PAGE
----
October 25, 2019

Harrington Learning Commons, Sobrato Technology Center & Orradre Library, Santa Clara University, California (photo by HHPA/Tim Griffith)

My previous article, Architecture for Learning, discussed the importance of good design for young learners ranging from preschool to high school. This essay exhibits our work with higher education, from university students to lifelong learners.

Investing in education can be one of life’s most rewarding investments, with both tangible and intangible returns. Whether it is a better job or a higher sense of the world, education is the foundation that civilizations are built upon. And the venue for learning is architecture.

Inha University Library, Inchon, Korea (model photo by HHPA/Foaad Farah)

Designing for the attainment of knowledge is to create experiences that stir, encourage and sustain learning. Yes, a building can teach. Akin to a textbook or software, the built environment can be a tool that demonstrates and instructs. And a learning environment is much more than the classroom. (All the buildings in this article are designed by me, in collaboration with my colleagues at HHPA or NBBJ.)

American University in Cairo Library, Egypt (photo by HHPA/Barry Iverson)

LIBRARY

A library is a traditional “old school” environment for learning. Sometimes full of books and sometimes not, the architecture of libraries houses information in whatever form that takes, hence new building names like “information services” or “learning commons”—no longer “library.”

Joseph A.W. Clayes Performing Arts Center, California State University Fullerton (photo by HHPA/Tim Griffith)

ARTS

Unfortunately, some schools marginalize the arts. A performing arts center not only offers arts to an engaged and eager audience, but teaches how the arts sustain creative progress.

Science and Technology Building, Pima Community College, Tucson, Arizona (photo by HHPA/Bill Timmerman)

CLASSROOM

This science and technology classroom building promotes STEM, but the structure also acts as a gateway into the campus of the community college.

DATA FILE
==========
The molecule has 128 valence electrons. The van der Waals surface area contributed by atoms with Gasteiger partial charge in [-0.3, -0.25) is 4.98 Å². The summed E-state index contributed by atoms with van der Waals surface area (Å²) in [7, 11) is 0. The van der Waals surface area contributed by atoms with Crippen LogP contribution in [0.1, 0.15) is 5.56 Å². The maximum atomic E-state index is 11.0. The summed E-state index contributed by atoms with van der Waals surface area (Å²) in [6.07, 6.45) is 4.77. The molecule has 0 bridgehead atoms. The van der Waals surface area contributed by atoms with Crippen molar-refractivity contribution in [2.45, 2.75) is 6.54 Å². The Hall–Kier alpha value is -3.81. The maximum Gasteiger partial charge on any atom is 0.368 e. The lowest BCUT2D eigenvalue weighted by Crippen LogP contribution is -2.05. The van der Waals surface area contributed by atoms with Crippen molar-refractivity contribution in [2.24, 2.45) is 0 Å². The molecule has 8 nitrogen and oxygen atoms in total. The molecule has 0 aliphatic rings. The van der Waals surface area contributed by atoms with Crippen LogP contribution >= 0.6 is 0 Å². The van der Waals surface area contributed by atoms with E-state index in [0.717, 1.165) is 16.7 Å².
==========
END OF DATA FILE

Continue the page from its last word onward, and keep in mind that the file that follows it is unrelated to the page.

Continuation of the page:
Northwest Campus Housing, University of California Los Angeles (photo by HHPA/Michael Moran)

DORMITORY

A dormitory is more than a place to crash after a long day of classes. Student housing is the platform for the sharing of knowledge and of the day’s successes and failures.

University Center, University of the Pacific, Stockton, California (photo by HHPA/Foaad Farah)

STUDENT UNION

As a canvas for student life, the student union or university center comprises food services, retail and tech offerings, student organizations, social spaces, administration, and all the functions that fall under the umbrella of student activities. A student center is a microcosm and joyful collision of one’s existence.

Soka University Gym, Aliso Viejo (photo by HHPA)

RECREATION

Health and physical well-being are necessary aspects of education. The phrase “physical education” is not just about playing volleyball in a gym. How many philosophers and poets have expounded on strong mind and strong body?

Cintas Convocation Center, Xavier University, Cincinnati, Ohio (photos by NBBJ/Xavier University)

What is a convocation center? The college’s sense of pride and community can be supported by a basketball arena, as well as by an assembly hall where the entire student body can convene and be called to order

“When the Cintas Center is finally finished, we will continue to look back on Anthony Poon’s work with the highest regard. It was a pleasure for us to work with Anthony.” – James E. Hoff, S.J., President, Xavier University, Cincinnati, Ohio

© Poon Design Inc.